The downside of preserving ashes and other items in this manner is its susceptibility to water. Ashes have a crumbly sandstone-like texture, and when mixed with water, they can form a slurry. Small amounts of this slurry may seep through minuscule gaps in the setting, as it's not completely water-tight. When the ash slurry dries underneath the stone, it leaves a smudgy appearance. While not catastrophic, it does mean you might lose some clarity when looking through the stone.

If you inadvertently shower or bathe with your non-resin ashes jewelry, it's not the end of the world. However, you'll need to let it air-dry in a warm, dry place afterward.

If you're preserving hair, it's crucial to avoid any submersion in water. Moisture trapped beneath the stone could create an environment for mold growth. Additionally, it ccould leave a watermark on the underside of the stone due to minerals in the water once it dries.

Typically, when using clear stones in regular jewelry, you can clean the piece with water and soap to eliminate grime build-up, especially on open-backed pieces. However, this option isn't viable for non-resin memorial jewelry since they are enclosed. Therefore, it's crucial to carefully consider the type of jewelry you choose to wear.

Although it's feasible to craft a ring with ashes, I advise against it. Personally, I couldn't commit to the care required to remove it every time I washed my hands (I’d definitely forget), and I wouldn't expect my customers to either if they are planning on wearing the piece every day. Hence, I limit my creations to pendants and earrings/bracelets or make sure the customer is fully aware of the care requirements associated with a memorial ring.

So in summary here is a list of pros and cons for resin and traditionally made keepsake jewelry.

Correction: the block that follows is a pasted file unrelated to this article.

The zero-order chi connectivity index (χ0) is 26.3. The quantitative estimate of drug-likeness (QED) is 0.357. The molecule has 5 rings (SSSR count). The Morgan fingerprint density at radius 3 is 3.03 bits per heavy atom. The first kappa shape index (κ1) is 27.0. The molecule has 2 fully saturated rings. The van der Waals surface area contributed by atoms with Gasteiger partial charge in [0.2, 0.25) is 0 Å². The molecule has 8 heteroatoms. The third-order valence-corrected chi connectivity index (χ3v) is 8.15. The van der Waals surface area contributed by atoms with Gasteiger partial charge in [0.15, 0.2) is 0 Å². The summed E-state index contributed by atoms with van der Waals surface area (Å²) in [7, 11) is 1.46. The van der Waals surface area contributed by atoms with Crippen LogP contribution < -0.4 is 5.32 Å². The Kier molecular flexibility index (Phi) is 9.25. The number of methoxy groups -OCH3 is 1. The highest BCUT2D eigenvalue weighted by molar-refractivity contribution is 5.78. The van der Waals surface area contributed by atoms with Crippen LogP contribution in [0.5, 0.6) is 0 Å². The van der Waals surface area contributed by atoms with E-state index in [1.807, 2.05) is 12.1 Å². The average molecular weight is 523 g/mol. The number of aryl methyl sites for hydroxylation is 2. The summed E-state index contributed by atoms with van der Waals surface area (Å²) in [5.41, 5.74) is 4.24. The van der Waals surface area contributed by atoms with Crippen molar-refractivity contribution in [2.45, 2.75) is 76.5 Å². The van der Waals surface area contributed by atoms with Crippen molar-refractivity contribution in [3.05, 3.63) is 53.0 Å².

For resin memorial jewelry


  • Affordable

 • Water resistant

• if worn occasionally could work as a ring



• Will not stand up to daily wear

• Will yellow over time

• Keepsakes cannot be removed once set in resin

• Irreparable

• Not recommended for daily-worn rings


For traditionally set memorial jewelry


• Can withstand daily wear

• Can be repaired because keepsake can be removed before being worked

• Will last a lifetime like other fine jewelry

• Can be passed as an heirloom


• Cannot get wet/submerged

• Not recommended for rings

• Expensive

In my opinion the best form of memorial jewelry is a keepsake as a pendant. There’s less chance of you forgetting to remove it before showering and it won’t have to stand up to the rigors that a ring would.  Treat it like you would a photo locket or an Ethiopian opal.

I hope this provides you with some insights. I don't want to discourage you from getting memorial jewelry in any form, but I've noticed that not enough keepsake jewelers are entirely transparent about the durability and care requirements of their creations, whether made in resin or through traditional methods.

Owning a keepsake piece of jewelry is a truly beautiful way to keep your loved one close to you, allowing their memory to become a tangible and cherished part of your everyday life. The unique and personalized nature of keepsake jewelry, crafted with utmost care and attention to detail, captures the essence of your loved one, creating a lasting connection that goes beyond mere sentiment.

If you're considering this meaningful journey, don't hesitate to explore the option of commissioning keepsake jewelry, as it can serve as a profound and enduring tribute to the special bond you shared. Feel free to email me to discuss how we can create a personalized keepsake that beautifully honors your loved one.